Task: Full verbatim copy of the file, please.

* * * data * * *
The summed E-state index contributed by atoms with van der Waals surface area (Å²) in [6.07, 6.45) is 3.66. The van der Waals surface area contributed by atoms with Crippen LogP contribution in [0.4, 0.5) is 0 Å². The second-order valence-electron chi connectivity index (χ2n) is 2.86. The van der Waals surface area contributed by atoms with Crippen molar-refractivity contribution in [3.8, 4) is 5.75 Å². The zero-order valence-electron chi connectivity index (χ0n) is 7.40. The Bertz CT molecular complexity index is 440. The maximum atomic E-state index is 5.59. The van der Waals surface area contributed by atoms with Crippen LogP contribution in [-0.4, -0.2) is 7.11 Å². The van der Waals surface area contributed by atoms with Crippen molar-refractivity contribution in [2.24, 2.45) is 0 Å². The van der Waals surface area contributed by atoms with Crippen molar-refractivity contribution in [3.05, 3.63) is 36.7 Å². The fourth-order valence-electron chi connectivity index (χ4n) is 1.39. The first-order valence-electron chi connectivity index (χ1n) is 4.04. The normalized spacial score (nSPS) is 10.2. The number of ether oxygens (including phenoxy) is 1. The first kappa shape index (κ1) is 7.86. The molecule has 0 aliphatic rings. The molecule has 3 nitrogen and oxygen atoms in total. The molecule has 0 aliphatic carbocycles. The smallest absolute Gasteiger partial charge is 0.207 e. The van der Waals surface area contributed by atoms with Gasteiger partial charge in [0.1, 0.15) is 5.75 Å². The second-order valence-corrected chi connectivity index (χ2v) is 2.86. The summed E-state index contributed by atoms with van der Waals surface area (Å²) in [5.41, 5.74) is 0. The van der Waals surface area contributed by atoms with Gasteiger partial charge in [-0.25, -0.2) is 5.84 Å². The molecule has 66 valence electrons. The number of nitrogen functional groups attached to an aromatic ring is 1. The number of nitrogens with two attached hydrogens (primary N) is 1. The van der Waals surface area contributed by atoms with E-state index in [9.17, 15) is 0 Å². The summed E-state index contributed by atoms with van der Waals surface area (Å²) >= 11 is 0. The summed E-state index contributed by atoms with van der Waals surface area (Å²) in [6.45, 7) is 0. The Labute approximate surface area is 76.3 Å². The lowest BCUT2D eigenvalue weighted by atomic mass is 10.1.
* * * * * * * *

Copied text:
The summed E-state index contributed by atoms with van der Waals surface area (Å²) in [6.07, 6.45) is 3.66. The van der Waals surface area contributed by atoms with Crippen LogP contribution in [0.4, 0.5) is 0 Å². The second-order valence-electron chi connectivity index (χ2n) is 2.86. The van der Waals surface area contributed by atoms with Crippen molar-refractivity contribution in [3.8, 4) is 5.75 Å². The zero-order valence-electron chi connectivity index (χ0n) is 7.40. The Bertz CT molecular complexity index is 440. The maximum atomic E-state index is 5.59. The van der Waals surface area contributed by atoms with Crippen LogP contribution in [-0.4, -0.2) is 7.11 Å². The van der Waals surface area contributed by atoms with Crippen molar-refractivity contribution in [2.24, 2.45) is 0 Å². The van der Waals surface area contributed by atoms with Crippen molar-refractivity contribution in [3.05, 3.63) is 36.7 Å². The fourth-order valence-electron chi connectivity index (χ4n) is 1.39. The first-order valence-electron chi connectivity index (χ1n) is 4.04. The normalized spacial score (nSPS) is 10.2. The number of ether oxygens (including phenoxy) is 1. The first kappa shape index (κ1) is 7.86. The molecule has 0 aliphatic rings. The molecule has 3 nitrogen and oxygen atoms in total. The molecule has 0 aliphatic carbocycles. The smallest absolute Gasteiger partial charge is 0.207 e. The van der Waals surface area contributed by atoms with Gasteiger partial charge in [0.1, 0.15) is 5.75 Å². The second-order valence-corrected chi connectivity index (χ2v) is 2.86. The summed E-state index contributed by atoms with van der Waals surface area (Å²) in [5.41, 5.74) is 0. The van der Waals surface area contributed by atoms with Gasteiger partial charge in [-0.25, -0.2) is 5.84 Å². The molecule has 66 valence electrons. The number of nitrogen functional groups attached to an aromatic ring is 1. The number of nitrogens with two attached hydrogens (primary N) is 1. The van der Waals surface area contributed by atoms with E-state index in [9.17, 15) is 0 Å². The summed E-state index contributed by atoms with van der Waals surface area (Å²) >= 11 is 0. The summed E-state index contributed by atoms with van der Waals surface area (Å²) in [6.45, 7) is 0. The Labute approximate surface area is 76.3 Å². The lowest BCUT2D eigenvalue weighted by atomic mass is 10.1.